This is advice worth millions of dollars and yet highly generalized and evidenced all around us. For timeless reasons, some of the most wealthy and some of the most paranoid or astute (not mutually exclusive terms) are investing in property partly underground.
In traveling in the US, Iceland, and British Isles the last few weeks I have been watching for trends but also historical wisdom, and something that stands out is that partly underground homes resurface throughout history such as with Cappadocia homes and cities dating back 3,500 years, and we’re seeing the emergence of this again with emergency underground bunkers for millionaires. The reasons for going underground were anything from not having the technology, knowledge, or resources to build structures, to hiding in a time of war, to more speculative reasons such as hiding from aliens or in preparation for the end of the world above ground.
For those that don’t have millions of dollars, who want to live above ground, or want the
ability to move in a hurry and not lose too much, at the British Museum a few weeks ago, I was reminded of earlier forms of habitation where the thatch cottage was not a quaint novelty but rather a home that could be produced locally and without a ton of sophistication. I think that the ideal for survival, comfort, and cost effectiveness in the next century may be a combination of these two strategies once one is able to invest in property.
We do not know for sure what the future holds and so it is never a good idea to invest extreme capital outlays in planning for things that may never come, but it if you do have extra money to work with or have other means of spreading your resources to cover a variety of future scenarios, there are some important things to consider when it comes to both underground homes and forms of habitation that you can build yourself:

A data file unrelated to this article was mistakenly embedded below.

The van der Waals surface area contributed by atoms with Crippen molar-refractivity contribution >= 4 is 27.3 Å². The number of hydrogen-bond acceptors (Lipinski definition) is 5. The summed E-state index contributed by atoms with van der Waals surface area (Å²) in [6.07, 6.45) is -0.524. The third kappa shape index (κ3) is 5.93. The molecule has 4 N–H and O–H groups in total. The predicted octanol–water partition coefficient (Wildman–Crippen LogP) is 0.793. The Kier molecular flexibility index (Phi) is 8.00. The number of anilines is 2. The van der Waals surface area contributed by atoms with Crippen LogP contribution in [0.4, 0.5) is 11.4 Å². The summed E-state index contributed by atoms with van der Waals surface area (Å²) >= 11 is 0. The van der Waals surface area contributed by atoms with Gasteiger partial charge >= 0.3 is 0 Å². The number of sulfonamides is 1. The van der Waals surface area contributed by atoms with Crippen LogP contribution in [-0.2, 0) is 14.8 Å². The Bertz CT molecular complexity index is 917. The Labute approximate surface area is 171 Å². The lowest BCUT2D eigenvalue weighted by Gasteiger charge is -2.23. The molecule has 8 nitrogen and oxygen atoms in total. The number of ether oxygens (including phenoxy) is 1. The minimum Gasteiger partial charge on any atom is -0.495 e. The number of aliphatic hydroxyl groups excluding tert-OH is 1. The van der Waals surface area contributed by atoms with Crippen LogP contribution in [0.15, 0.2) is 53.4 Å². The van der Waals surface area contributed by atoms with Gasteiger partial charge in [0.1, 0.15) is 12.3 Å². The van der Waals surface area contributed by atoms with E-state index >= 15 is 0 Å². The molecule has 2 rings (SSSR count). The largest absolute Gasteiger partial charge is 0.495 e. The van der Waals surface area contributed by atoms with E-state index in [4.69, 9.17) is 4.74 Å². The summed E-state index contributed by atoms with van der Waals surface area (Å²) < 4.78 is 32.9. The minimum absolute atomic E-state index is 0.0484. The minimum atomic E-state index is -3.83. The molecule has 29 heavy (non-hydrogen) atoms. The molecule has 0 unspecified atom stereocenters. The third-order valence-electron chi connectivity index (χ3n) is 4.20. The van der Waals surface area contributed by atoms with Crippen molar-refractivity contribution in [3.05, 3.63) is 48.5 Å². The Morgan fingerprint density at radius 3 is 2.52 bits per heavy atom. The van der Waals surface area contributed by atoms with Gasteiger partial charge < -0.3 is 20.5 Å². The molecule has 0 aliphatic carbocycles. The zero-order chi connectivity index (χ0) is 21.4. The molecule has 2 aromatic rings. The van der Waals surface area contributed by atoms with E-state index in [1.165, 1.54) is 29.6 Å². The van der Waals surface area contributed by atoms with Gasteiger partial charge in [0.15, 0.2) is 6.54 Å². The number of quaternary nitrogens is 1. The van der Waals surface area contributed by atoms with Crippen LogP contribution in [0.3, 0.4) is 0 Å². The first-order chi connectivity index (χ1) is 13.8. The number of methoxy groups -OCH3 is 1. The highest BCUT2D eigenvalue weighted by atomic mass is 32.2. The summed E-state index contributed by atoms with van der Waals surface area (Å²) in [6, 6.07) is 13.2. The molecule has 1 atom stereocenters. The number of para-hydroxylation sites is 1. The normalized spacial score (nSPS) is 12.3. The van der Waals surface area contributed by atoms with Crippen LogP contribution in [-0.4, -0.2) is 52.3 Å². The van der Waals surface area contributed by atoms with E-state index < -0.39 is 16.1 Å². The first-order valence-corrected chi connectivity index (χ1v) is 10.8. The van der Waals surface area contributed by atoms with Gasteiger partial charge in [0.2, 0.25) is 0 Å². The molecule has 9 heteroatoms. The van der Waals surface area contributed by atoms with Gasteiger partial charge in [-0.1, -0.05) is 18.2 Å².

- there may be tax advantages to building underground or with a roundhouse/thatch house, or one that does not have a conventional foundation
- with a roundhouse or thatch house you can often source the materials locally and build yourself for nominal costs. One must be wary of and adhere to local building codes though, of course
- in the event of severe climate change, both housing structures have better heating and cooling stability features that would also be assets in an energy crisis
- as central control of nations worldwide collapses and the rule of law may come into question, with an underground home you can sometimes escape detection. With a thatch or roundhouse home you can have less invested in property and have the ability to more easily cut your losses and flee in the remote possibility this becomes a necessity
- the roundhouse/thatch home option may eliminate the need to secure external financing to get a home
- in more peaceful times and assuming that an abstract finance-oriented economy continues, you have a novelty property that could be used as rental income like with Airbnb
It is my belief that for a variety of reasons we have been in a time of financial instability and we have actually passed peak energy, but a combination of subsidies and other costuming are designed to keep the post-war order in place. Two books from the innovative and prescient New Society Publishers, Dark Age America by John Michael Greer and Shrinking the Technosphere by Dmitry Orlov, while I agree with neither in their entirety, have opened my eyes to the possibility that even a world of wind farms and solar panels still may be out of reach given the levels of resource extraction necessary to transfer to these forms of energy harvesting. I continue to maintain that the most dynamic formula for success is to access the funds still available from globalization while purchasing slowly and affordably but decisively into land resources on a small scale to ensure you have a non-urban power base to shelter in during disruptions of energy and food availability. We need only to look at historical modalities of living to see what has held up and what kinds of emergency structures come about in unstable times and settings. By all means we must also enjoy the variety and convenience that dynamic and successful distribution channels in globalization offer us now and we must with joy connect with friends and share these resources both material and informational in this age.